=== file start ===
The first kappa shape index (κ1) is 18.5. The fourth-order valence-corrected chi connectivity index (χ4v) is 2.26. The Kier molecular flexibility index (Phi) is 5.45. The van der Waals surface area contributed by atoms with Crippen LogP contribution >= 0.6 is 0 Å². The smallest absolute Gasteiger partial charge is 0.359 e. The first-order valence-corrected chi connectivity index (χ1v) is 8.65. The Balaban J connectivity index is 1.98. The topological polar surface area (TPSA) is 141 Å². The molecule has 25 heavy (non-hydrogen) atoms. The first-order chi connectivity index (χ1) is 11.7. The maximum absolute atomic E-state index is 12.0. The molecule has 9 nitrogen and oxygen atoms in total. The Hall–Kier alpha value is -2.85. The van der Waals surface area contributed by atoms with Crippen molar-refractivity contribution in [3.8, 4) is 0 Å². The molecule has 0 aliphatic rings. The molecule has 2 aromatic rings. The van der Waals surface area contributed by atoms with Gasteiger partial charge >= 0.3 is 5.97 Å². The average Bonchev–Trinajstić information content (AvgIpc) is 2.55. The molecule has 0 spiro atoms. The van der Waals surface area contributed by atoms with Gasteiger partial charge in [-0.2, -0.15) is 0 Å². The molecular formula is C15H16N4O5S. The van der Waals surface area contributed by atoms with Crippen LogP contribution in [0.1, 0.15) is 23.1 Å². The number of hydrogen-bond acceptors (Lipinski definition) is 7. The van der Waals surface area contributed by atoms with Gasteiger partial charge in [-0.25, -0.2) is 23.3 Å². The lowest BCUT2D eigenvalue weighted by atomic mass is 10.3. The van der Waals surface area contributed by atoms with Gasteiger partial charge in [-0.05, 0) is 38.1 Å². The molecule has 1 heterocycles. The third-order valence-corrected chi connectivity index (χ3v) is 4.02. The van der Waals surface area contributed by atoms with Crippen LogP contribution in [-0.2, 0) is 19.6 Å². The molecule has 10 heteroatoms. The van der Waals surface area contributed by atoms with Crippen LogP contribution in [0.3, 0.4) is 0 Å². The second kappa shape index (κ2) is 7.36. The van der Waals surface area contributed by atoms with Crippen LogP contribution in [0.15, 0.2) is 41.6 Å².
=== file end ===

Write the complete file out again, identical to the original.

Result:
The first kappa shape index (κ1) is 18.5. The fourth-order valence-corrected chi connectivity index (χ4v) is 2.26. The Kier molecular flexibility index (Phi) is 5.45. The van der Waals surface area contributed by atoms with Crippen LogP contribution >= 0.6 is 0 Å². The smallest absolute Gasteiger partial charge is 0.359 e. The first-order valence-corrected chi connectivity index (χ1v) is 8.65. The Balaban J connectivity index is 1.98. The topological polar surface area (TPSA) is 141 Å². The molecule has 25 heavy (non-hydrogen) atoms. The first-order chi connectivity index (χ1) is 11.7. The maximum absolute atomic E-state index is 12.0. The molecule has 9 nitrogen and oxygen atoms in total. The Hall–Kier alpha value is -2.85. The van der Waals surface area contributed by atoms with Crippen molar-refractivity contribution in [3.8, 4) is 0 Å². The molecule has 0 aliphatic rings. The molecule has 2 aromatic rings. The van der Waals surface area contributed by atoms with Gasteiger partial charge >= 0.3 is 5.97 Å². The average Bonchev–Trinajstić information content (AvgIpc) is 2.55. The molecule has 0 spiro atoms. The van der Waals surface area contributed by atoms with Gasteiger partial charge in [-0.2, -0.15) is 0 Å². The molecular formula is C15H16N4O5S. The van der Waals surface area contributed by atoms with Crippen LogP contribution in [0.1, 0.15) is 23.1 Å². The number of hydrogen-bond acceptors (Lipinski definition) is 7. The van der Waals surface area contributed by atoms with Gasteiger partial charge in [-0.25, -0.2) is 23.3 Å². The lowest BCUT2D eigenvalue weighted by atomic mass is 10.3. The van der Waals surface area contributed by atoms with Gasteiger partial charge in [-0.05, 0) is 38.1 Å². The molecule has 1 heterocycles. The third-order valence-corrected chi connectivity index (χ3v) is 4.02. The van der Waals surface area contributed by atoms with Crippen LogP contribution in [-0.2, 0) is 19.6 Å². The molecule has 10 heteroatoms. The van der Waals surface area contributed by atoms with Crippen LogP contribution in [0.3, 0.4) is 0 Å². The second kappa shape index (κ2) is 7.36. The van der Waals surface area contributed by atoms with Crippen LogP contribution in [0.15, 0.2) is 41.6 Å².